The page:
The Next Asian Tiger: Vietnam
Vietnam, once widely anticipated as the next economic “Asian Tiger,” is now emerging as a regional economic power. Today, with more than 8 percent annual growth, this “new kid on the block” is one of Asia’s fastest-growing countries after China. The Vietnam War scarred the country badly and left its economy nearly dead. With its resilience, it picked itself up and managed to revive itself from three decades of war destruction.
Vietnam has come a long way since its early doi moi days after the country took on a vigorous drive to reform its economy. In essence, the reform efforts undertaken were directed at developing a multisector market, and to reform its financial and legal systems, to create an environment conducive for foreign direct investment (FDI). These reforms resulted in a stable economy with rapid growth spurned by large increases in international trade and heavy presence of multinational companies in Vietnam. The punch line is that Vietnam’s economic structure has transformed from an agricultural-based country to one dominated by the industrial and services industries.
This new kid on the block has not sat on its laurels since. Vietnamese people are a dedicated lot who knows what real perseverance is. They know that the country needs to network with others in the region and around the world to sustain its healthy and stable economy. They recognized that the country needed to gain entry as a full member of the association of Southeast Asian Nations (ASEAN), which occurred in 1995, where it would demonstrate its commitment to economic cooperation in the ASEAN region to the opening up of its economy and to trade liberalization.
Fueled with its desire to live up to its title of the “new Asian Tiger,” Vietnam then signed a cooperation agreement with the European Union on economic relations, commerce, and science and technology. In recent years, Vietnam joined the WTO and ended its 12-year communist rule. With a stable foundation now set, Vietnam focuses on its socioeconomic development plans, including building and enhancing its human capital to meet global and regional demands.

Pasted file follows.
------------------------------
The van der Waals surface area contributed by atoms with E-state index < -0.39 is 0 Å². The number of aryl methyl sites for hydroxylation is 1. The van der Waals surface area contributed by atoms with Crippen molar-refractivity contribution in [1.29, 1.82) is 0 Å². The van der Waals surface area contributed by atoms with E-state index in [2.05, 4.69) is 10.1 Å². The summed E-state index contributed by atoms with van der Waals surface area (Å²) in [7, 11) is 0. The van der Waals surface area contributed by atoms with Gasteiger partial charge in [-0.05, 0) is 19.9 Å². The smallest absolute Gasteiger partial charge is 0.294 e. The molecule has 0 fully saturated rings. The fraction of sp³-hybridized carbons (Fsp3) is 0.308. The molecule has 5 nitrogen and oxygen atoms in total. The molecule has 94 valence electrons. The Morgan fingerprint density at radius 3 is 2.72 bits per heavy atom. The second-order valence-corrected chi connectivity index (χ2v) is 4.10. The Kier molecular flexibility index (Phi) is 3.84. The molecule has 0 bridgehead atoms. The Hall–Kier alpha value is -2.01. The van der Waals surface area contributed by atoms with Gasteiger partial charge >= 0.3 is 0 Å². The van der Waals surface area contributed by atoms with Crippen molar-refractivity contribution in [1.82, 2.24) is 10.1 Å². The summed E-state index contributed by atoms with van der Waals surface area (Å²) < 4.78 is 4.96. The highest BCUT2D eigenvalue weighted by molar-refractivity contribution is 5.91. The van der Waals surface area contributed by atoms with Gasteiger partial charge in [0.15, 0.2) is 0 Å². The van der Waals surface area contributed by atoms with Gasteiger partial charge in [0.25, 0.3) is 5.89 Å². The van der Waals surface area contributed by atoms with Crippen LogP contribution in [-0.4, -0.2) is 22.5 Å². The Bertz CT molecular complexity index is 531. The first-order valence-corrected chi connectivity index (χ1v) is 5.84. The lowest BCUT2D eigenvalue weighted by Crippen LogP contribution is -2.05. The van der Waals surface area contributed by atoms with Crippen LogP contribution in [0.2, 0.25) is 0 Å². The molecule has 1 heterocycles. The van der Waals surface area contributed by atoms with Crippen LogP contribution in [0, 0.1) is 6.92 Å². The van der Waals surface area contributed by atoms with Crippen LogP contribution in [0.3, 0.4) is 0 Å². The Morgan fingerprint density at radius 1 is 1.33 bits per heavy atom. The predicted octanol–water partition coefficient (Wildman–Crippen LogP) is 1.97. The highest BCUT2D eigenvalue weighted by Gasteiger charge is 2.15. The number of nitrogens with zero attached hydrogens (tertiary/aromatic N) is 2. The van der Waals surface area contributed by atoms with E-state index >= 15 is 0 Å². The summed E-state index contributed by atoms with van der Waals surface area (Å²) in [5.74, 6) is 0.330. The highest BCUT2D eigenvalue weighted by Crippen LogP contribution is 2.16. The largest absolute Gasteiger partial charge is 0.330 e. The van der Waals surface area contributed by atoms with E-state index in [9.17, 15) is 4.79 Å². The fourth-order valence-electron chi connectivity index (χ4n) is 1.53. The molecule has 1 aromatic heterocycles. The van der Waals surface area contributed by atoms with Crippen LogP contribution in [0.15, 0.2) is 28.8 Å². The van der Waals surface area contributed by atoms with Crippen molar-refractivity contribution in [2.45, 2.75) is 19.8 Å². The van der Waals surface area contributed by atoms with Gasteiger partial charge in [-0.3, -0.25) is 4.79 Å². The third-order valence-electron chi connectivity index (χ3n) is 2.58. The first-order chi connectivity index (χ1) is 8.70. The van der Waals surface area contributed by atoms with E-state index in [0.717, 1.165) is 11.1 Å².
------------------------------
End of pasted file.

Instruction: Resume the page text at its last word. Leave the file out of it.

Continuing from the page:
Vietnam’s economic progress and prowess has been carefully watched by its Western counterparts and multinational companies. These “observers” were encouraged when the ADB13 forecast Vietnam’s economic growth to be 7 percent in 2008 and to rebound to 8.1 percent in 2009, as compared to 8.5 percent in 2007. In its annual publication, the Asian Development Bank Outlook 2008, Vietnam revealed that its year average inflation is forecast at 18.3 percent in 2008 but will slow to 10.2 percent in 2009.
There are enough opportunities for everyone in Vietnam. Because doing business in China and India is slowly becoming more and more expensive for multinational companies, Vietnam is commonly considered a viable alternative. In fact, Vietnam’s current positive and encouraging economic performance has occurred at an opportune time when FDI in infrastructure, industrialization, and human capital development begins to take center stage.
Indeed, the next Asian Tiger has arrived.